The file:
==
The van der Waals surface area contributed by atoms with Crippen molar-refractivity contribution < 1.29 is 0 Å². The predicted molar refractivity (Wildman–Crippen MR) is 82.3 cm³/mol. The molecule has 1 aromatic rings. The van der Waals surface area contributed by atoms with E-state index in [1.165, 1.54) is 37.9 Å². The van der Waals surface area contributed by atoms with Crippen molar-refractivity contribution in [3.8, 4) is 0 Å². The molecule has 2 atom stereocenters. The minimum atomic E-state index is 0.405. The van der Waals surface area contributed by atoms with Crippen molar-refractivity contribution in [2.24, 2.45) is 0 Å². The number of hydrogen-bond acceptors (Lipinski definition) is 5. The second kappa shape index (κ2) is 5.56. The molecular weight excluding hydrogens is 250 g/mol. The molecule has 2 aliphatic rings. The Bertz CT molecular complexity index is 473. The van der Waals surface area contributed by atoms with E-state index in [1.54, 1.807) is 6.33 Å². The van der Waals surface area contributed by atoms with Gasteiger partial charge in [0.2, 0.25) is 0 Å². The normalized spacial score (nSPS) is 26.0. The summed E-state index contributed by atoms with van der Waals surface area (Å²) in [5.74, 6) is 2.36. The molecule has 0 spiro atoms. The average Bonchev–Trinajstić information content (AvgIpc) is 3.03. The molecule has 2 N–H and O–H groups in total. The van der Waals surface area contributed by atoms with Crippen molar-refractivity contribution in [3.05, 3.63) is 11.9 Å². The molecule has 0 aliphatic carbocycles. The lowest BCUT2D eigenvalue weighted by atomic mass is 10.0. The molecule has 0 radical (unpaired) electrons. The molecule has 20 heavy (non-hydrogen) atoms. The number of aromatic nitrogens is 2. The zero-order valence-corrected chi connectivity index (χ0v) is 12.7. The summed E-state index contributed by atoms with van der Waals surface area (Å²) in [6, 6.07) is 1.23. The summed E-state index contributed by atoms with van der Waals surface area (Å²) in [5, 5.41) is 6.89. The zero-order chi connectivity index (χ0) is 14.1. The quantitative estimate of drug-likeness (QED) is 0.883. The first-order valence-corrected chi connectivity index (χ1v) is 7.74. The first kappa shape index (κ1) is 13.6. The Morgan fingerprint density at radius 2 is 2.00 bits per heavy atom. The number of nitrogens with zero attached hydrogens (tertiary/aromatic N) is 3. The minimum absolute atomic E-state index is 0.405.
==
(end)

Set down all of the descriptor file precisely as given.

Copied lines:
The van der Waals surface area contributed by atoms with Crippen molar-refractivity contribution < 1.29 is 0 Å². The predicted molar refractivity (Wildman–Crippen MR) is 82.3 cm³/mol. The molecule has 1 aromatic rings. The van der Waals surface area contributed by atoms with E-state index in [1.165, 1.54) is 37.9 Å². The van der Waals surface area contributed by atoms with Crippen molar-refractivity contribution in [3.8, 4) is 0 Å². The molecule has 2 atom stereocenters. The minimum atomic E-state index is 0.405. The van der Waals surface area contributed by atoms with Crippen molar-refractivity contribution in [2.24, 2.45) is 0 Å². The number of hydrogen-bond acceptors (Lipinski definition) is 5. The second kappa shape index (κ2) is 5.56. The molecular weight excluding hydrogens is 250 g/mol. The molecule has 2 aliphatic rings. The Bertz CT molecular complexity index is 473. The van der Waals surface area contributed by atoms with E-state index in [1.54, 1.807) is 6.33 Å². The van der Waals surface area contributed by atoms with Gasteiger partial charge in [0.2, 0.25) is 0 Å². The normalized spacial score (nSPS) is 26.0. The summed E-state index contributed by atoms with van der Waals surface area (Å²) in [5.74, 6) is 2.36. The molecule has 0 spiro atoms. The average Bonchev–Trinajstić information content (AvgIpc) is 3.03. The molecule has 2 N–H and O–H groups in total. The van der Waals surface area contributed by atoms with Crippen molar-refractivity contribution in [3.05, 3.63) is 11.9 Å². The molecule has 0 aliphatic carbocycles. The lowest BCUT2D eigenvalue weighted by atomic mass is 10.0. The molecule has 0 radical (unpaired) electrons. The molecule has 20 heavy (non-hydrogen) atoms. The number of aromatic nitrogens is 2. The zero-order valence-corrected chi connectivity index (χ0v) is 12.7. The summed E-state index contributed by atoms with van der Waals surface area (Å²) in [6, 6.07) is 1.23. The summed E-state index contributed by atoms with van der Waals surface area (Å²) in [5, 5.41) is 6.89. The zero-order chi connectivity index (χ0) is 14.1. The quantitative estimate of drug-likeness (QED) is 0.883. The first-order valence-corrected chi connectivity index (χ1v) is 7.74. The first kappa shape index (κ1) is 13.6. The Morgan fingerprint density at radius 2 is 2.00 bits per heavy atom. The number of nitrogens with zero attached hydrogens (tertiary/aromatic N) is 3. The minimum absolute atomic E-state index is 0.405.